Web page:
Five Ways Generosity Boosts Your Health

September 5th is International Charity Day.  Whether you donate your money or clothes or home goods or skills or time, being generous toward others gives your mental and physical health a boost!  Here are five reasons why practicing generosity is good for health.

1)  Generosity alleviates anxiety and depression.

When you practice generosity, you focus on other people and their needs, instead of focusing on your own.  Getting out of your head (and, if you’re doing volunteer work, out of your house), gives you the opportunity to leave thoughts of anxiety, worry and sadness behind.

2)  Generosity alleviates chronic pain.

Using your time, energy and money to provide for other people’s needs activates the mesolimbic pathway in your brain, causing a surge in dopamine and oxytocin.  These compounds improve your mood, increase your gratification, and decrease your body’s sensitivity to pain. People who regularly volunteer or donate to charities experience less physical pain, and experience greater satisfaction with their lives.

3)  Generosity reduces your risk of dementia.

Older adults who spend time doing volunteer work consistently have lower rates of dementia.  Researchers attribute this to the fact that volunteer work keeps older adults physically active and offers them tasks to focus on that keep their minds stimulated.  Studies show that if you volunteer for just one hour a week, you’re 2.5 times less likely to be diagnosed with Alzheimer’s and other forms of dementia than your counterparts.

4)  Generosity lowers your blood pressure.

Researchers did an experiment where they gave participants diagnosed with high blood pressure $40 to spend each week. They instructed half of the group to spend the $40 on themselves, and the other half to spend the $40 on other people.  The subjects who spent the money on other people had a significant drop in blood pressure -- so much so that giving money to other people dropped their blood pressure as effectively as the blood pressure medicine they had been prescribed!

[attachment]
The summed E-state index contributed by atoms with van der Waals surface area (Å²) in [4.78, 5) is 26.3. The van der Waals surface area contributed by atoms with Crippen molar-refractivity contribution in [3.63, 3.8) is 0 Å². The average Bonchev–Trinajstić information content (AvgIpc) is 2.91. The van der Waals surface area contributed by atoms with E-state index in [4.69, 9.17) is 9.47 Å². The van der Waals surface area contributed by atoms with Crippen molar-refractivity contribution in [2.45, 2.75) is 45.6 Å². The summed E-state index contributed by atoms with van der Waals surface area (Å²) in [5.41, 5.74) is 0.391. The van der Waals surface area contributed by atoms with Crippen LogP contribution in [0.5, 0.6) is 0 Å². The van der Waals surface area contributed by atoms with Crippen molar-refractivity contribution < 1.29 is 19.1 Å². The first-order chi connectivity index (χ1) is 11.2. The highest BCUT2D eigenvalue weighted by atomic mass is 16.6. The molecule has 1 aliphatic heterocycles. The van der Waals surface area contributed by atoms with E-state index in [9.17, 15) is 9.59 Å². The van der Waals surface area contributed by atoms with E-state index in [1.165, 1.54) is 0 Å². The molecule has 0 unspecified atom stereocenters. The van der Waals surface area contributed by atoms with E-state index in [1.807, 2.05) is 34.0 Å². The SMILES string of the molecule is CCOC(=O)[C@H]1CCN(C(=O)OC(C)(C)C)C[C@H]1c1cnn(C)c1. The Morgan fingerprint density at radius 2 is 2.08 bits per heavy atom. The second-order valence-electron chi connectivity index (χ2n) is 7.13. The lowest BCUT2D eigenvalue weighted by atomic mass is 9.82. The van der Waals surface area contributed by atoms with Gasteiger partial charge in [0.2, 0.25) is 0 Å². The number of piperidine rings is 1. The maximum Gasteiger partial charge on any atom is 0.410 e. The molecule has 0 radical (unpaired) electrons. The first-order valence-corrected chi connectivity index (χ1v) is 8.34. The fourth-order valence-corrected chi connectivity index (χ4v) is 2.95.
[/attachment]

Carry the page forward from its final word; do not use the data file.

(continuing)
5)  Generosity helps you live longer.

People who engage in volunteer work live longer than those who don’t.  This is due to a variety of factors, both psychological and physiological.  They are less isolated, less depressed, and derive greater satisfaction from life.  They have better-managed chronic health issues, and fewer debilitating diagnoses. All combined, these factors translate to longer, healthier, happier life.

Looking for an opportunity to volunteer?  Check out VolunteerMatch to find opportunities near you!


At Golden Gate Urgent Care, we want our patients to be as happy and healthy as possible!  Visit any of our six Bay Area locations seven days a week to get the care you need.

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